I’m writing this column to launch a monthly feature that will highlight the different members of the Technology Engagements team here at Fermilab and how we can work with you to advance Fermilab’s mission of discovery science and innovation.
You have heard about several ways that Fermilab has helped respond to the challenges of COVID-19. Our colleagues have had great success, such as providing computational power to COVID-19 researchers around the globe and individual contributions of Fermilab personnel to develop the Mechanical Ventilator Milano, a low-cost ventilator. There is more we can do to encourage invention and expand our efforts to identify, protect, and develop important intellectual property stemming from work at Fermilab that can be licensed to industry, leading to new products, new services, new companies, and new jobs.
If you have an innovative idea, invention, or intellectual property (IP) connected to your work at Fermilab, you should contact the Fermilab Office of Partnerships and Technology Transfer (OPTT). They can help you protect your idea or invention and determine if your technology might be applied outside of the laboratory. If your idea is not related to your work at Fermilab, you are still encouraged to contact OPTT, although any resources and work should be on your own personal expense and time.
As an example, Sujit Bidhar is a Fermilab employee and inventor on the path to commercialization with his patent-pending electrospinning system, which was originally developed to develop new target materials for future physics experiments. As a potential spin-off, the team has recently been exploring if the technology can be used for the filter media in protective masks.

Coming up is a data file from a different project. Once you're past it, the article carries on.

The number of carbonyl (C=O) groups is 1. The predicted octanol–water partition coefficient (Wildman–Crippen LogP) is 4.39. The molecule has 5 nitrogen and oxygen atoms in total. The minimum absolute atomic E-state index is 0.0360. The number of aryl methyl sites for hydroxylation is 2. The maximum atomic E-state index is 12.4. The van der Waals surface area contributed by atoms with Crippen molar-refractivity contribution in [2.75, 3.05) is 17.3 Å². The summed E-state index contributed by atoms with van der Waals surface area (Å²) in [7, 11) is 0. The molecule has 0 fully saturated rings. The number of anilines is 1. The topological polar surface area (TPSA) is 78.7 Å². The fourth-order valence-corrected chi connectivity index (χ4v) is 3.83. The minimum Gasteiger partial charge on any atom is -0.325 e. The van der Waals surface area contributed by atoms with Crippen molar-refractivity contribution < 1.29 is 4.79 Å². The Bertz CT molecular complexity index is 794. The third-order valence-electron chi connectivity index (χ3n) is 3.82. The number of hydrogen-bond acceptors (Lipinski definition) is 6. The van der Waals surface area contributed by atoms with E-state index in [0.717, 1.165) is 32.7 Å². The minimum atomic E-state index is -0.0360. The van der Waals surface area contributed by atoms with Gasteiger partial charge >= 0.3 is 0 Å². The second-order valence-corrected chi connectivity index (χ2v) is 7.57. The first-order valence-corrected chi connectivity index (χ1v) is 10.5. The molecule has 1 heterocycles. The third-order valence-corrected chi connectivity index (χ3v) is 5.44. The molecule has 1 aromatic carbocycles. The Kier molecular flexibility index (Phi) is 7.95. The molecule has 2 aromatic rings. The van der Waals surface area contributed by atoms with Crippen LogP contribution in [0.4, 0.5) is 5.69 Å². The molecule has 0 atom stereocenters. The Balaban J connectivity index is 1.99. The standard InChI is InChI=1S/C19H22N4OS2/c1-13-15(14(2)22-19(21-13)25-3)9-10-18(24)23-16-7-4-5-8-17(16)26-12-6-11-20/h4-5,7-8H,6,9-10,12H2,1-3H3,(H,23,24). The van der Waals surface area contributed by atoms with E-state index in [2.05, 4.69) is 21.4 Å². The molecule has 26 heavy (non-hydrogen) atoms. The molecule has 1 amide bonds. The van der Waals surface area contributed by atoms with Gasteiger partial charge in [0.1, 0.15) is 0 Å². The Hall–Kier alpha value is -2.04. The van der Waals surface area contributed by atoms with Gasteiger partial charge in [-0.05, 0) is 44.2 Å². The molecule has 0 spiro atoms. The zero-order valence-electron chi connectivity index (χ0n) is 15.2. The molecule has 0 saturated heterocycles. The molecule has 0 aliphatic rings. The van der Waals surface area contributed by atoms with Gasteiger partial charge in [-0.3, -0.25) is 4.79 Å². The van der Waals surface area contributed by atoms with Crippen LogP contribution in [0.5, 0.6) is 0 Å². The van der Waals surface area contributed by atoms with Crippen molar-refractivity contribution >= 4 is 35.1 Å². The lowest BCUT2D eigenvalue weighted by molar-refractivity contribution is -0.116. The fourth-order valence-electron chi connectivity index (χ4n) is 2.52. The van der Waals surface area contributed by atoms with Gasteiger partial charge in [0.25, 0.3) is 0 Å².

Arden Warner is another example. In 2010, the Secretary of Energy put out a call to all lab researchers for ideas that could address the BP Oil Spill. At Fermilab, Arden Warner developed the concept for a novel electromagnetic technology for cleaning oil spills. Working with OPTT, Fermi Research Alliance obtained a patent on the technology. Later, using his personal time and private funding, Arden established a new company called Natural Sciences LLC. Natural Sciences now holds multiple patents of its own in the field of environmental remediation and has additional patents pending on its technologies.
A third technology is the Ghost Train Generator, invented by Fermilab employee Derek Plant who drew on technical know-how he gained as a technician at Fermilab. This is an inexpensive, effective device to reduce collision incidents related to vehicles stuck on railroad grade crossings. This invention has captured the attention of the public.
In addition to identifying and protecting IP, Fermilab also seeks to develop technologies and explore novel applications of its expertise to challenges faced by regional industry. IARC at Fermilab is a tip of this spear and has been focused on integrating lab advances in accelerator technology into a new platform that might address key bottlenecks in industry ranging from water treatment to medical-device sterilization and invasive-species control. Recently, the team has been engaging with the Artificial Intelligence and Machine Learning groups at the lab to explore opportunities related to these technical strengths.
Fermilab as a whole is helped by developing and protecting IP because it demonstrates how our science can lead to new technologies, providing applications outside of particle physics. When we can tell the stories of how investment in Fermilab can lead to broader applications, we can increase public support for our scientific mission.
Finally, by way of this column, I welcome our fourteen colleagues who have registered for the second cohort of the Entrepreneurship & Commercialization Practicum. The program begins on July 9 and will provide our inventors — past, present, and future — with the practical training and tools to bring their inventions to the marketplace.
Stay tuned for more opportunities to innovate and invent!
Tim Meyer is the head of technology engagements at Fermilab.